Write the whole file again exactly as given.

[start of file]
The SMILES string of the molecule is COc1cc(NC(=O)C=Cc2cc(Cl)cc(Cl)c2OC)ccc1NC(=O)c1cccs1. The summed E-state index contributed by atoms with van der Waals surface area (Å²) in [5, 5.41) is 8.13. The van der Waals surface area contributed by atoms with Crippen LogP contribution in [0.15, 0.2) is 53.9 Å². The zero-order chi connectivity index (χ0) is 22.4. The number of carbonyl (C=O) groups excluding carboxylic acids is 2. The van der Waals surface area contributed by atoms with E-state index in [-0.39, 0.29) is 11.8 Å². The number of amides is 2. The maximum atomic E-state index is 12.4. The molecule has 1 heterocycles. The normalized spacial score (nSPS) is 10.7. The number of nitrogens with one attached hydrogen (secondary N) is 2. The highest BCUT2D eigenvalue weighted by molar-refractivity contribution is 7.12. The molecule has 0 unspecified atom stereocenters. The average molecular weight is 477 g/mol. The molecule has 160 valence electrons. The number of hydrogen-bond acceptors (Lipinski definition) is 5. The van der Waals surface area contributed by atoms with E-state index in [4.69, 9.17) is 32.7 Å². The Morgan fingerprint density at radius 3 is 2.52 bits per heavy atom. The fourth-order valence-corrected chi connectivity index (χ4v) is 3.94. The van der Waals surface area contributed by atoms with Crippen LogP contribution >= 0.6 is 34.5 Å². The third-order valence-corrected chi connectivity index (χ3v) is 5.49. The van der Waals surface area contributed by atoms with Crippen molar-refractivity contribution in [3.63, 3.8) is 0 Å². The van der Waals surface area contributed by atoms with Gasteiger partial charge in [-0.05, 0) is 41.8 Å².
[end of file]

The SMILES string of the molecule is COc1cc(NC(=O)C=Cc2cc(Cl)cc(Cl)c2OC)ccc1NC(=O)c1cccs1. The summed E-state index contributed by atoms with van der Waals surface area (Å²) in [5, 5.41) is 8.13. The van der Waals surface area contributed by atoms with Crippen LogP contribution in [0.15, 0.2) is 53.9 Å². The zero-order chi connectivity index (χ0) is 22.4. The number of carbonyl (C=O) groups excluding carboxylic acids is 2. The van der Waals surface area contributed by atoms with E-state index in [-0.39, 0.29) is 11.8 Å². The number of amides is 2. The maximum atomic E-state index is 12.4. The molecule has 1 heterocycles. The normalized spacial score (nSPS) is 10.7. The number of nitrogens with one attached hydrogen (secondary N) is 2. The highest BCUT2D eigenvalue weighted by molar-refractivity contribution is 7.12. The molecule has 0 unspecified atom stereocenters. The average molecular weight is 477 g/mol. The molecule has 160 valence electrons. The number of hydrogen-bond acceptors (Lipinski definition) is 5. The van der Waals surface area contributed by atoms with E-state index in [4.69, 9.17) is 32.7 Å². The Morgan fingerprint density at radius 3 is 2.52 bits per heavy atom. The fourth-order valence-corrected chi connectivity index (χ4v) is 3.94. The van der Waals surface area contributed by atoms with Crippen LogP contribution >= 0.6 is 34.5 Å². The third-order valence-corrected chi connectivity index (χ3v) is 5.49. The van der Waals surface area contributed by atoms with Crippen molar-refractivity contribution in [3.63, 3.8) is 0 Å². The van der Waals surface area contributed by atoms with Gasteiger partial charge in [-0.05, 0) is 41.8 Å².